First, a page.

Welcome back to AVQ&A, where we throw out a question for discussion among the staff and readers. Consider this a prompt to compare notes on your interface with pop culture, to reveal your embarrassing tastes and experiences, and to ponder how our diverse lives all led us to convene here together. Got a question you’d like us and the readers to answer? Email us at firstname.lastname@example.org.
This week’s question comes from reader Elna McIntosh:
Recently, I watched Nightcrawler, which I loved, and was somehow inspired to immediately re-watch the first teaser trailer for it, which I had remembered as being great. Seeing it again, it was. It really communicated the tone and atmosphere of the movie, without giving away crucial details. What do you think makes a great trailer, and which trailer would you consider an embodiment of that element?
As a huge fan of Hal Douglas, Don LaFontaine, and the movie trailer voice-over in general, I do mourn the days—which don’t seem to be returning anytime soon—when a perfect timbre would tell you what you were in for. So instead, I want to stump for trailers that don’t give you anything except footage from the film. No intertitles, no hand-holding, just a smartly assembled montage that conveys everything to get you excited for a film without a single, “Don was a guy unlucky in love,” in 80-point font, or whatever. By that measure, Cloverfield has one hell of a trailer. Consisting of a few well-edited shots from the film’s first 10 minutes, it brilliantly sells its found-footage monster movie conceit without feeling the need to explain everything. J.J. Abrams rightly gets a lot of shit for his over-reliance on the puzzle box conceit, but for a trailer, it’s a killer hook when done right.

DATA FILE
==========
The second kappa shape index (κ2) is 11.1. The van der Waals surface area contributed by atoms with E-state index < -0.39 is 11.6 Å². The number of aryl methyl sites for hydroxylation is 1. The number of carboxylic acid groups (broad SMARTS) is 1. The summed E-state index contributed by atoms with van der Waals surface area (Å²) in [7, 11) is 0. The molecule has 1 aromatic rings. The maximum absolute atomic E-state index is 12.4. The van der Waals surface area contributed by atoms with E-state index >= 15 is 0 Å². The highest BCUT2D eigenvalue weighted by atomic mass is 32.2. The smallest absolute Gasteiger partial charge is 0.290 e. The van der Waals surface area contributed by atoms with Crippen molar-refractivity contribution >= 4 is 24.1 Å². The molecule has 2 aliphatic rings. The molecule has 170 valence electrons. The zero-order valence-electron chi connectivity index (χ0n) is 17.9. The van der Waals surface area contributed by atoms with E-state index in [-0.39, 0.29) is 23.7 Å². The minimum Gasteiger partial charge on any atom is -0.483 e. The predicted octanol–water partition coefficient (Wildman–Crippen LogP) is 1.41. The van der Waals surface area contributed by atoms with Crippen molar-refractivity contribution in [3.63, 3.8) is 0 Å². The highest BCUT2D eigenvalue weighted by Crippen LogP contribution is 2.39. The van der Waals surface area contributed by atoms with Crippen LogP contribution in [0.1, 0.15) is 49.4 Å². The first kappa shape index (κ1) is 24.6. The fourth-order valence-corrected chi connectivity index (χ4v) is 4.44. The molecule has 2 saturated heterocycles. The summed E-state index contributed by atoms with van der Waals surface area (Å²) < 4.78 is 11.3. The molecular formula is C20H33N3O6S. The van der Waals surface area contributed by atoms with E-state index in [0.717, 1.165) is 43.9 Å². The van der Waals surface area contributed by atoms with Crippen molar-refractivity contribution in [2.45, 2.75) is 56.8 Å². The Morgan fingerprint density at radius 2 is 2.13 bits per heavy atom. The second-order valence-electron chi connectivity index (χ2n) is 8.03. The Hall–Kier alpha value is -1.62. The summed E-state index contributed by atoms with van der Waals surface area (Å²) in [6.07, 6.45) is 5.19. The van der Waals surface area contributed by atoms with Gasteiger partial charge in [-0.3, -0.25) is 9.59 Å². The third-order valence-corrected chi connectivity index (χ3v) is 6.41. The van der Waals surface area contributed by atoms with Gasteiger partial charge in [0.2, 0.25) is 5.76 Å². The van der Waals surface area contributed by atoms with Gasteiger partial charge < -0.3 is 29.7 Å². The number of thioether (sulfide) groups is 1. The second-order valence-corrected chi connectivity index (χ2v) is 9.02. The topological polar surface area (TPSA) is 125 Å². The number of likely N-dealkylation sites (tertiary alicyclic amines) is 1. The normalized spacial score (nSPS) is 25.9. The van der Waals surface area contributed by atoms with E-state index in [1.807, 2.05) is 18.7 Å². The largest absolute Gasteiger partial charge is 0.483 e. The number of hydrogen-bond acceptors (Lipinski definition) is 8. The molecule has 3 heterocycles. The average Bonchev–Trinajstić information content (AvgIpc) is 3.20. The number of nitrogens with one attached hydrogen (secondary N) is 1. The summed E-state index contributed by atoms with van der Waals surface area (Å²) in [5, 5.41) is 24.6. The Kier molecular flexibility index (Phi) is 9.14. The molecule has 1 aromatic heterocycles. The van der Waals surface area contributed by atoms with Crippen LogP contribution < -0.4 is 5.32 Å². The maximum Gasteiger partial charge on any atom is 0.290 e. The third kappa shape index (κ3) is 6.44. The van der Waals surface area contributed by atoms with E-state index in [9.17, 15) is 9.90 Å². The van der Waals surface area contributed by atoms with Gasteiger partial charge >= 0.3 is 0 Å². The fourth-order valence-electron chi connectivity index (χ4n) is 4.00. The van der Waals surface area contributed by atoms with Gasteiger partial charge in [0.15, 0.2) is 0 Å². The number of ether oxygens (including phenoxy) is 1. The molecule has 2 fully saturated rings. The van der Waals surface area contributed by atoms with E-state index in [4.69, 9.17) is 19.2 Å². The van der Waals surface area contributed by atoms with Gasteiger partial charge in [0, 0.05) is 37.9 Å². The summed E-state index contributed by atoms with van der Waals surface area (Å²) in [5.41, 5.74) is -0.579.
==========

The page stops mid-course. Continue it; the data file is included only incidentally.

Trailers for sci-fi movies and films with fantastical elements always have the added pressure of acclimating audiences to the altered rules of their world, while still hinting at the plots and characters driving the narrative. This can be a lot to juggle, as some trailers prove, eschewing any sort of explanation for whizzbang effects and the dramatic “BRAAAAHM,” all too common in post-Inception cinema. Eternal Sunshine Of The Spotless Mind (literally) approaches this head-on by having Tom Wilkinson’s Dr. Mierzwiak speak directly to the camera in a faux commercial for Lacuna Inc., introducing the film’s fictional memory-erasing procedure. It’s a cheeky bit of exposition that hooks the viewer and then launches them straight into a bouncy montage of some of Michel Gondry’s more striking visuals, accompanied by Electric Light Orchestra’s “Mr. Blue Sky” (which is always welcome in my book). While I appreciate the art of a tasteful teaser, sometimes I just want to be told exactly what the hell is going on.
My answer happens to be the opposite of Cameron’s: I like a trailer that doesn’t tell me anything about what’s going on, but teases some of a movie’s coolest or most interesting moments without context. I’m talking about stuff like the Hulkbuster reveal in one of the Avengers: Age Of Ultron trailers. Why is Iron Man fighting the Hulk? We have no idea, but it looks great. The best example of this, though, comes from a different superhero movie, and it’s a trailer that actually doesn’t show anything but a familiar logo: the initial teaser for The Dark Knight. It’s very simple but very powerful, and it’s all because it spoils one of the movie’s greatest lines: “Some men just want to watch the world burn.” In less than a minute it establishes the tone of the movie and Heath Ledger’s Joker, all without a glimpse of the cape and cowl or a purple suit.